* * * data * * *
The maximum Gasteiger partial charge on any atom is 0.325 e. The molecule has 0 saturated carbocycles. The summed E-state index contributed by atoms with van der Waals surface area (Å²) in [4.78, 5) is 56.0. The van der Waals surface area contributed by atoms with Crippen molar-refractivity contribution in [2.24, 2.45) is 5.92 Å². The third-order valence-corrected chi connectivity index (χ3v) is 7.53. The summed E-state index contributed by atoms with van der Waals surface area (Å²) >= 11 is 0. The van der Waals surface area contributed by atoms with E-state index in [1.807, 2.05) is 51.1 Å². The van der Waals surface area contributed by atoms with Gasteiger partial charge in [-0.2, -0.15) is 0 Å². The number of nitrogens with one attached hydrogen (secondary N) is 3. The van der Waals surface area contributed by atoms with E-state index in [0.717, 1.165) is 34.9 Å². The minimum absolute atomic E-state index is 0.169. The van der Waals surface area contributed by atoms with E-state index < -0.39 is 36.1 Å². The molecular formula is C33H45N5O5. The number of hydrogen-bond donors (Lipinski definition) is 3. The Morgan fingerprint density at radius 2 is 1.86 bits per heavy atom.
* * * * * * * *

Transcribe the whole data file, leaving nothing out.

The maximum Gasteiger partial charge on any atom is 0.325 e. The molecule has 0 saturated carbocycles. The summed E-state index contributed by atoms with van der Waals surface area (Å²) in [4.78, 5) is 56.0. The van der Waals surface area contributed by atoms with Crippen molar-refractivity contribution in [2.24, 2.45) is 5.92 Å². The third-order valence-corrected chi connectivity index (χ3v) is 7.53. The summed E-state index contributed by atoms with van der Waals surface area (Å²) >= 11 is 0. The van der Waals surface area contributed by atoms with E-state index in [1.807, 2.05) is 51.1 Å². The van der Waals surface area contributed by atoms with Gasteiger partial charge in [-0.2, -0.15) is 0 Å². The number of nitrogens with one attached hydrogen (secondary N) is 3. The van der Waals surface area contributed by atoms with E-state index in [0.717, 1.165) is 34.9 Å². The minimum absolute atomic E-state index is 0.169. The van der Waals surface area contributed by atoms with E-state index < -0.39 is 36.1 Å². The molecular formula is C33H45N5O5. The number of hydrogen-bond donors (Lipinski definition) is 3. The Morgan fingerprint density at radius 2 is 1.86 bits per heavy atom.